One of the most important components of a great mix is getting the bass drum and the bass guitar to connect as a unit. Sometimes it’s easy; other times it can be a struggle. Most of the time it’s about the sounds, but the playing skills of the drummer and bass player also play a large role. You need to understand how much of each are a factor in this.
We’ve discussed the issue of phase with drums and how that works in getting good sounds. When you have more than one mic on any instrument it’s important to make sure they add together. And what I mean in this post is that when the bass drum and the bass play at the same time they should sound like a single instrument. You don’t hear two things, you hear one.
But no matter how great the engineer is, if the drummer and bass player don’t groove well, there will be problems making that happen. It’s then time to break out Beat Detective or whatever you prefer to get them to where they’re locked and you’ll then at least have a chance of the mix sounding good.
But assuming they do play well together there are a few things you can do to help make them sound like one unit. Of course EQ is a major one. I wish I could tell you the secret frequencies to add or subtract to make that happen. And while there are general guidelines, like pulling out 300-400Hz on a bass drum, that only works if the original sound had too much of it. So be cautious of generic frequency suggestions. They are based on assumptions which may not be the case in your mix.
Of course to start with you need to have the drums phase coherent. Remember is Recording Tip 23. “When using multiple mics, always check phase.”
By following those guidelines when recording you should have your drums in good shape and have phase problems resolved within the drum kit. And when mixing tracks you didn’t record you need to do similar checks with the drums recorded to make sure each track adds properly.
Ideally, when the drums are all in phase, a hit on the snare or kick (providing the system is set up properly) will cause the speaker to move toward the listener. Personally I don’t worry too much about that. While one can test it, all that really matters is that the drums are phase coherent within themselves. Once that’s done and you’re working with the bass, you may feel the bass guitar is moving opposite in phase polarity to the bass drum. (i.e. the speaker moves away from the listener when played) If I’m not not having success in getting the bass drum and bass to sound as one, I’ll try flipping the phase (polarity) button on the bass. If you have an amp and direct signal, of course you need to first make sure they are in agreement. This is something you must always do whenever you have both an amp and a direct signal. Listen to both signals, and flip the phase of one of them. I normally suspect the amp is more likely to be wrong and flip that first, but be sure to check one of them. It will be pretty easy to hear if they are adding or cancelling.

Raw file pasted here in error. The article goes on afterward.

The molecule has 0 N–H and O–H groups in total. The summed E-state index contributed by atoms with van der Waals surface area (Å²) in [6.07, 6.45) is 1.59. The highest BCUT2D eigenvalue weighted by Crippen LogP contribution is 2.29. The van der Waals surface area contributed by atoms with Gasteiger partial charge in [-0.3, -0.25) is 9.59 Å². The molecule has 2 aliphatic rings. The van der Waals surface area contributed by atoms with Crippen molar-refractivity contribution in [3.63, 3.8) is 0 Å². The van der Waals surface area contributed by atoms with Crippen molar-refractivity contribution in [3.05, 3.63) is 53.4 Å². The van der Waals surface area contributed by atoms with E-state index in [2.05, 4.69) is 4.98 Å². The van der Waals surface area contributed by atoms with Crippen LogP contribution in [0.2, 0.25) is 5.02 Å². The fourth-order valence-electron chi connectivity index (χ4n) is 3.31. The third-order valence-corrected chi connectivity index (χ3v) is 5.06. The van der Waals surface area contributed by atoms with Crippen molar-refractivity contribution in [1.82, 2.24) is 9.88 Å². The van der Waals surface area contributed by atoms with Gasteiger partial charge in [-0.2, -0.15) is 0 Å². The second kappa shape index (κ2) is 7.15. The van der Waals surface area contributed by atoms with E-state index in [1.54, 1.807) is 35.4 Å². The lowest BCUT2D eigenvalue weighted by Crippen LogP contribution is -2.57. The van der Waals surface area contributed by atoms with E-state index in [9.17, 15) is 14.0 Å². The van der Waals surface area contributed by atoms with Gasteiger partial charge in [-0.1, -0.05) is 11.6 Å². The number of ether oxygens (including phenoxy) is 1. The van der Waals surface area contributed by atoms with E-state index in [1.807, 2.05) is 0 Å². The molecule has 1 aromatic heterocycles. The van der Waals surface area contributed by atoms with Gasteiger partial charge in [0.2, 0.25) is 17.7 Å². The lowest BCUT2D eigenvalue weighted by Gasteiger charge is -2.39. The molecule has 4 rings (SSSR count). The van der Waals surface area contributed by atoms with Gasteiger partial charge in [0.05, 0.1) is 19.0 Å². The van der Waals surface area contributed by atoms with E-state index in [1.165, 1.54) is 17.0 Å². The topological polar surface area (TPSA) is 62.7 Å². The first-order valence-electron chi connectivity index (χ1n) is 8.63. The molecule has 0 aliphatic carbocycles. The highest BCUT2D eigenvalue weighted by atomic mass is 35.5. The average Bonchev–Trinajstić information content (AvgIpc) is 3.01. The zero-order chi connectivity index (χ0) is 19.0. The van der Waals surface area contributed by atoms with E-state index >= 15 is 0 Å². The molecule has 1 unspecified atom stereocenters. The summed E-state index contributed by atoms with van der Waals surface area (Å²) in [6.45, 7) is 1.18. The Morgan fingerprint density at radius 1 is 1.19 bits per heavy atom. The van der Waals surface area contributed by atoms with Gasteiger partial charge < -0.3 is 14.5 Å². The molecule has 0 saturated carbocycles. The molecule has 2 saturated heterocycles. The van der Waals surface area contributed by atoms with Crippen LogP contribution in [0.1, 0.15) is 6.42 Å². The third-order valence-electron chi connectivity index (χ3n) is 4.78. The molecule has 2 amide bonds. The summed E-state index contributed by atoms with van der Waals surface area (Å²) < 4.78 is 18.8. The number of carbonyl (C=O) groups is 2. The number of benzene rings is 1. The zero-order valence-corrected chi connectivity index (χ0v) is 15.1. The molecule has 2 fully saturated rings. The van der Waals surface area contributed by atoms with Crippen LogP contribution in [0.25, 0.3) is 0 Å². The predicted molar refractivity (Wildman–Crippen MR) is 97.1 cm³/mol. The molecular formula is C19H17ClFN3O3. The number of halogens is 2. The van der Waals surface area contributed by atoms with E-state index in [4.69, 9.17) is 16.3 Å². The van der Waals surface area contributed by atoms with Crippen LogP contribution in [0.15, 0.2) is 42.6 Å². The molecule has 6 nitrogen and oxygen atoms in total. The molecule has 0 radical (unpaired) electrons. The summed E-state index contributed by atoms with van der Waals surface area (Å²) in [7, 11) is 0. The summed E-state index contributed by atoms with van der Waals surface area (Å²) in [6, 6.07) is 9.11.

Once you have the bass phase resolved and you want to check it’s phase against the bass drum, you will need to flip both signals to see if that helps make the instruments sound as one. Don’t flip the phase of the bass drum, as you should have already checked that and gotten it right.
I will admit more often than not I’ve not needed to flip the phase of the bass. But on occasion it has done the trick. Hopefully the first order of business is there, the players are locked up and grooving. And if that’s so and you can’t get those elements to connect, give the old bass phase flip a try.